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Privacy Protections and Prescription Drug Monitoring Programs

posted on Thu, Apr 6 2017 2:08 pm by The Network for Public Health Law

A healthcare provider from Rhode Island recently contacted the Network for information on the differences, if any, between privacy protections for pharmacy records and prescription drug monitoring program (PDMP) records in law enforcement investigations.

PDMPs are state-run databases that track the dispensing of controlled substances. Pharmacies and other dispensers submit information related to dispensed controlled substances where it may be accessed by individuals and entities authorized by law to receive it.

The Network’s research found that there is in fact a difference in levels of privacy protections between pharmacy records and PDMP information in Rhode Island.

Pharmacy Records

Unlike courts in some other states, the Superior Court of Rhode Island has held that a criminal defendant has no expectation of privacy in his pharmacy records because such records were produced “by medical personnel for their use in providing medical treatment [and they] were not defendant’s personal papers created or kept by him.” State v. Underwood, 1999 WL 47259 at 4 (1999) (citing State v. Guido, 698 A.2d 729 (1997), in which the Supreme Court of Rhode Island declined to extend privacy protections to hospitals’ medical records). The court reached this conclusion based in part on R.I. Gen. Laws Ann. § 21-28-3.17, which states that all records kept under the provisions of the Rhode Island Uniform Controlled Substance Act "shall at all times be open to inspection by the director of health" and R.I. Gen. Laws Ann. § 21-28-5.01, which provides that it is "the duty of all peace officers within the state, and of all prosecuting officers, to enforce all provisions of this chapter [...]." Therefore, according to the court, patients don't have a reasonable expectation of privacy in their pharmacy records, and no search warrant is needed to access them.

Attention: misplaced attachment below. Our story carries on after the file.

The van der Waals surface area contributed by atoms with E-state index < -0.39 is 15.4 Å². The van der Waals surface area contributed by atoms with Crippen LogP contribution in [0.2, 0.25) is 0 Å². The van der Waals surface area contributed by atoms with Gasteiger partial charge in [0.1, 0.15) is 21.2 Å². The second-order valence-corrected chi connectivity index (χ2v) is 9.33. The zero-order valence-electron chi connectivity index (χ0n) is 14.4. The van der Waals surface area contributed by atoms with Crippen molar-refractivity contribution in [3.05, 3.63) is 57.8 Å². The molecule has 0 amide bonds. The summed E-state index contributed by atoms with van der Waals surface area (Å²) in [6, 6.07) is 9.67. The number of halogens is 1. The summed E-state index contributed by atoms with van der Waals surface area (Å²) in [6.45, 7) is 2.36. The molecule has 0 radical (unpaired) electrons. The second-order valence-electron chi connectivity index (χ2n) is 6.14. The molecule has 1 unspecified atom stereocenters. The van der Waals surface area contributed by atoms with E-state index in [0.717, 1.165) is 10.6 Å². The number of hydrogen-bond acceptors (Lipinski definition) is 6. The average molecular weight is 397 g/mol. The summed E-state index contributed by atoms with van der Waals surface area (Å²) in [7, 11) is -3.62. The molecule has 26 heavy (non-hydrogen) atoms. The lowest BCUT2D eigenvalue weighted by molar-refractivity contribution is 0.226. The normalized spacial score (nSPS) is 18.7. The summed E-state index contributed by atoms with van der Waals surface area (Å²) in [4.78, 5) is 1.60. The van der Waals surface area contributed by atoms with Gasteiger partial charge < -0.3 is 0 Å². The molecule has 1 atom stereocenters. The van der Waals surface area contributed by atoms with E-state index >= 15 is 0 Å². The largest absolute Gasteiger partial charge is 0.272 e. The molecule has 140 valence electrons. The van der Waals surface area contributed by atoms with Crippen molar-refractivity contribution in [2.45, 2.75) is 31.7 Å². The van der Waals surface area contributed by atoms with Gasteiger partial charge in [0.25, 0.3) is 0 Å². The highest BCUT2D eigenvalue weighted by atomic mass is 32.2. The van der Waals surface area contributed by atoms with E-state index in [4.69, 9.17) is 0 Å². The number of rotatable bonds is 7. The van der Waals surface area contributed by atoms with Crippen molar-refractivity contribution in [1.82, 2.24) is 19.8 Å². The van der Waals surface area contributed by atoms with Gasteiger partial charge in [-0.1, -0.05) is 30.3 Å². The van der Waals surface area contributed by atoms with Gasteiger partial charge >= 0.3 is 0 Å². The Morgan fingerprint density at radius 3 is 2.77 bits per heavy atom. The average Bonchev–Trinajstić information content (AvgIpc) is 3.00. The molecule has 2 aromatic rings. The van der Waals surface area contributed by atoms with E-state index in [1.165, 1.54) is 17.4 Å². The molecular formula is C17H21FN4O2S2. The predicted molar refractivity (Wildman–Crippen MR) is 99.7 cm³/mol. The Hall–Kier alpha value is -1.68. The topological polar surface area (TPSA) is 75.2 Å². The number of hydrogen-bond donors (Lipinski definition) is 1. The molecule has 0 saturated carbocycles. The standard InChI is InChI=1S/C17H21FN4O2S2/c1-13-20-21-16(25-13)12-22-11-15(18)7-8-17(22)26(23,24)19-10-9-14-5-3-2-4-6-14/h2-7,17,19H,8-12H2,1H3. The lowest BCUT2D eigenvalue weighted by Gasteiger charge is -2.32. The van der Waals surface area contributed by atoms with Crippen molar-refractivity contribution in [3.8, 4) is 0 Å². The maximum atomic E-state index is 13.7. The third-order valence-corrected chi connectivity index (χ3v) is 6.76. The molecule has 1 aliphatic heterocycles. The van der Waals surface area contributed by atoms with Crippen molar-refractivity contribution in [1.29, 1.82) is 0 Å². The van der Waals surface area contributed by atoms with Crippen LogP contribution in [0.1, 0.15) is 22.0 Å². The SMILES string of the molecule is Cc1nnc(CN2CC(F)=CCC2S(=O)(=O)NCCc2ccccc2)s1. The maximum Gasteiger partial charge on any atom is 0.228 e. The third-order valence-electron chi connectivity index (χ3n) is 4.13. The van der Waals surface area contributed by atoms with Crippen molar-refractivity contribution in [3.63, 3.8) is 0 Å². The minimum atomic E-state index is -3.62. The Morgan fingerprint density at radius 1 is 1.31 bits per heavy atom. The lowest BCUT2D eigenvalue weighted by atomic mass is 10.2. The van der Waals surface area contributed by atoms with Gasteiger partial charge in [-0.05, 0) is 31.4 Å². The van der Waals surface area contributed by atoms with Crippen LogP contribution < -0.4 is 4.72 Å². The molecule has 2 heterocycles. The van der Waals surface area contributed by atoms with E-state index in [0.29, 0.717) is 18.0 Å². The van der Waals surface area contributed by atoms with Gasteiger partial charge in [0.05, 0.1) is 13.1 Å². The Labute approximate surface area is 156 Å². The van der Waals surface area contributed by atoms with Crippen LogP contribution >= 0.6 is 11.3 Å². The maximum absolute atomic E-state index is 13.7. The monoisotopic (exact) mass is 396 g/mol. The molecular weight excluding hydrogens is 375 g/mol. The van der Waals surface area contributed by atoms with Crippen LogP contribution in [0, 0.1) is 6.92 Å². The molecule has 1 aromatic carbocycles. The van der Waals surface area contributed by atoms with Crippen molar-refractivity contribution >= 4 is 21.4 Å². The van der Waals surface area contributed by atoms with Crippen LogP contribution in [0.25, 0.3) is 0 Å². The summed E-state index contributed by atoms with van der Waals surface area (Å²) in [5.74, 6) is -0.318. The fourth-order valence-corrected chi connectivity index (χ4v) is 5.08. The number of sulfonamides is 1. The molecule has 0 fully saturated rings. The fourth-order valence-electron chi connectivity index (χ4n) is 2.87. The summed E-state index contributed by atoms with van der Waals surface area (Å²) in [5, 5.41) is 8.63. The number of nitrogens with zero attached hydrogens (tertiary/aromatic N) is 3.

PDMP Records

In contrast, the language of the PDMP regulations makes it clear that a law enforcement officer must obtain a warrant before accessing information on the database: 31.2 R.I. Code R. §1:3.3(a)(3) (2014). Therefore, in Rhode Island, PDMP data is harder to obtain and more private than other pharmacy records.

Network attorneys are available to answer questions on this and other public health topics at no cost to you, and can assist you in using law to advance your public health initiatives. Contact a Network Attorney in your area for more information.